Home Interviews Few minutes with Alexander Stein

Few minutes with Alexander Stein

Dr. Alexander Stein

Dr. Alexander Stein is the founder of Dolus Advisors, a consultancy providing actionable predictive insight in human risk. The company helps senior corporate leaders and boards understand and resolve human factor issues in organizational ethics, culture, compliance, and governance, and to proactively detect, mitigate, and respond to insider threats, executive misconduct, and white-collar and cyber malfeasance risks. We talked to him regarding the menace of insider threats and how companies can more effectively mitigate them.

You’ve had a very diverse career. Please tell us about that journey so far.

My graduate degrees and training are in psychoanalysis, and I started my career as a psychoanalyst in clinical practice—treating patients, publishing scholarly papers in peer review psychoanalytic journals, teaching, and speaking at conferences. I found myself both gratified and frustrated by that career. Then I was directly affected by the events of September 11, 2001, and that deeply altered my view of what was going on in the world, and catalyzed a shift in my thinking about how to respond, both personally and professionally. From that experience, I decided to take my expertise to a broader marketplace, to deploy psychoanalysis rather than practice it.

I repositioned myself to work with business leaders in their organizations, not just treat individual patients, to have an influence and beneficial impact with people who themselves have tremendous influence and responsibility. I began writing a monthly column for Fortune Small Business magazine on the psychology of leadership and entrepreneurship (currently, I’m a contributor to Forbes writing on the psychology of leadership and misbehavior in business), and launched a consulting practice advising senior business leaders, entrepreneurs, and boards. This advisory work combines clinical insight with practical business strategies to address issues involving people, culture, ethical decision-making and other aspects of corporate and organizational life with complex psychological underpinnings. It remains a core part of my business practice to this day.

Not long afterwards, I was approached by a prominent fraud and corruption litigator who asked for my help in understanding and applying a more psychologically sophisticated framework to bring fraudsters to book and recover the assets they’d stolen and sequestered in serious fraud and grand corruption matters.

I joined forces with members of ICC-FraudNet, a global network of elite fraud and asset recovery professionals, working in multidisciplinary teams as an embedded human factors expert in large-scale international fraud cases.  This was my initial entry into the malfeasance and misconduct space, which is enormous. From a social justice-humanitarian perspective, for all the people, companies, and communities victimized by it, fraud is unfortunately a growth industry. But as an entrepreneur uniquely positioned to help and add value, that experience was and continues to be important. First, I seized the opportunity to innovate and refine Psychodynamic Intelligence Analysis, my gap-leaping architecture and strategic methodology for addressing fraud. I also became alert to the massive problem of institutional and enterprise risk mitigation and defense, recognizing it as an area with significant opportunities distinct from those in fraud and asset recovery cases which are always post-facto and reactive. Organizations are, or ought to be, focused on and better prepared for trying to prevent bad things from happening—malicious incident defense, deterrence, and mitigation. Of course, post-crisis response and recovery is critical for those who will inevitably require it, and it remains an important function in my offerings. But I also began purposefully expanding my practice into an area I’ve developed which I call Human Risk Forecasting: specialist expertise-driven proactive address of the human element and organizational psychodynamics in white-collar misconduct and cybersecurity.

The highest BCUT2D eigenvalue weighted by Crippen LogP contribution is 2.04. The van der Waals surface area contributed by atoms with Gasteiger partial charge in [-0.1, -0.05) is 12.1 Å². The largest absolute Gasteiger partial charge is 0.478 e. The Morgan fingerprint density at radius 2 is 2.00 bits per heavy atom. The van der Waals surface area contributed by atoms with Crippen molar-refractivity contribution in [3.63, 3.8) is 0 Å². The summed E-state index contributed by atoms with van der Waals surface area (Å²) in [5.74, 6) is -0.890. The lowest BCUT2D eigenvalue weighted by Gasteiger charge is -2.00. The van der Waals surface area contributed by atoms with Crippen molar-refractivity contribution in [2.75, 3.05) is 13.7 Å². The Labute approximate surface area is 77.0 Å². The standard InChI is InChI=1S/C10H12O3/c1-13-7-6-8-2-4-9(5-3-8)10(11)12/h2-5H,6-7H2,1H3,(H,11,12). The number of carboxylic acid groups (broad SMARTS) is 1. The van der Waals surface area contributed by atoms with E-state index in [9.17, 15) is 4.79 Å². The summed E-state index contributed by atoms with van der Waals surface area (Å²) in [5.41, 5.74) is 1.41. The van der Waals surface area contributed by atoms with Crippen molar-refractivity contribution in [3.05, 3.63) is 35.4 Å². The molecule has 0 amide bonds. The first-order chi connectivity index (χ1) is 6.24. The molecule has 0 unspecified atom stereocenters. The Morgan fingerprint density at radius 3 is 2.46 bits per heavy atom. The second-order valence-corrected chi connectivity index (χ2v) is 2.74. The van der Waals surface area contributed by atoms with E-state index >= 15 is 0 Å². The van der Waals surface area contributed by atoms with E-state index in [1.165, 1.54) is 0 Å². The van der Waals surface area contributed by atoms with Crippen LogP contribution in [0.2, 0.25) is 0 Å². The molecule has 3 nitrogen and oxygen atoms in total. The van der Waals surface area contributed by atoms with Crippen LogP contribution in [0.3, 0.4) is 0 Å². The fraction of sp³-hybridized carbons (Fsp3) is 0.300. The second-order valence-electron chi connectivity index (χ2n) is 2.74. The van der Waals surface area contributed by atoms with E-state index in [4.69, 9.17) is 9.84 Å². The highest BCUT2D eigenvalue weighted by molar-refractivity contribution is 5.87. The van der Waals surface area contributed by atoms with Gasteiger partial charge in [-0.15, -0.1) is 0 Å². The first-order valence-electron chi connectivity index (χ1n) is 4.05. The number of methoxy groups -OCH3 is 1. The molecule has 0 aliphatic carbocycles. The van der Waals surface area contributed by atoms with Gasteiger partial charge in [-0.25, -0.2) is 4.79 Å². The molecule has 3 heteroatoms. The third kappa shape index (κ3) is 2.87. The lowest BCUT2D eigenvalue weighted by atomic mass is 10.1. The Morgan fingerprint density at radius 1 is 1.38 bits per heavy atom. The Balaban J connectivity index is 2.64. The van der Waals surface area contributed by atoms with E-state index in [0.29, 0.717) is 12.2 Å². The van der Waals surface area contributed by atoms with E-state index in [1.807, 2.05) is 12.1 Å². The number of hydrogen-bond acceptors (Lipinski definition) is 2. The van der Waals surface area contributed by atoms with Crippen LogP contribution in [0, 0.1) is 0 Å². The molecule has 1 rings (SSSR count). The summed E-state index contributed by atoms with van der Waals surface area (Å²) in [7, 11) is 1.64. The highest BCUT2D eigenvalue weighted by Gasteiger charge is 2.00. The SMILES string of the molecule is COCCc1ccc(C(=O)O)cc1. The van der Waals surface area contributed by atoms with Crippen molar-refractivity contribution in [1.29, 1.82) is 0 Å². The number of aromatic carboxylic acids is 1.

Do you think that cybersecurity is more about humans than machines?

The answer is yes. At core, cybersecurity is about people, not technology. The underpinning drivers and all the other so-called “soft” components—what I call the “shadow risks”—that give rise to malicious incidents are deeply embedded parts of the human condition. The introduction of contemporary technology only provides different mechanisms and vehicles—faster and from distance—for perpetrating the same sorts of nefarious shenanigans—dishonesty, manipulation, espionage, surveillance, theft, extortion, misinformation, unscrupulous practices—that people have inflicted on each other since the dawn of civilization. It’s a mistake for business leaders to consider cybersecurity issues to be more weighted to the technical and technological than to the human psycho-social dimensions.

You head a firm that employs expertise in human risk forecasting, and one of the biggest risks that organizations face now is insider threat. What do you think companies can do to counter or better protect them against this? What is your company doing in that regard?

The insider threat is of course a serious problem for every company. Insider threats, first of all, are never going to be absolutely neutralized. But to take ground, there needs to be a broadening of perspectives on what constitutes both an insider and a threat. Human threats won’t be effectively mitigated without involving a more sophisticated understanding of human psychology, particularly the underpinning drivers of intent and malicious action. The human element in cybercrime is typically categorized as either a bad actor, a weak link, or an agent of prevention and repair. Those categories suit—they’re not entirely wrong—but they’re insufficient and oversimplified. To address insider threats, business leaders really need to understand the depth, substance, and impact of something which is finally being recognized more broadly—cybersecurity is a holistic business and enterprise issue. It isn’t confined just to IT or info-sec.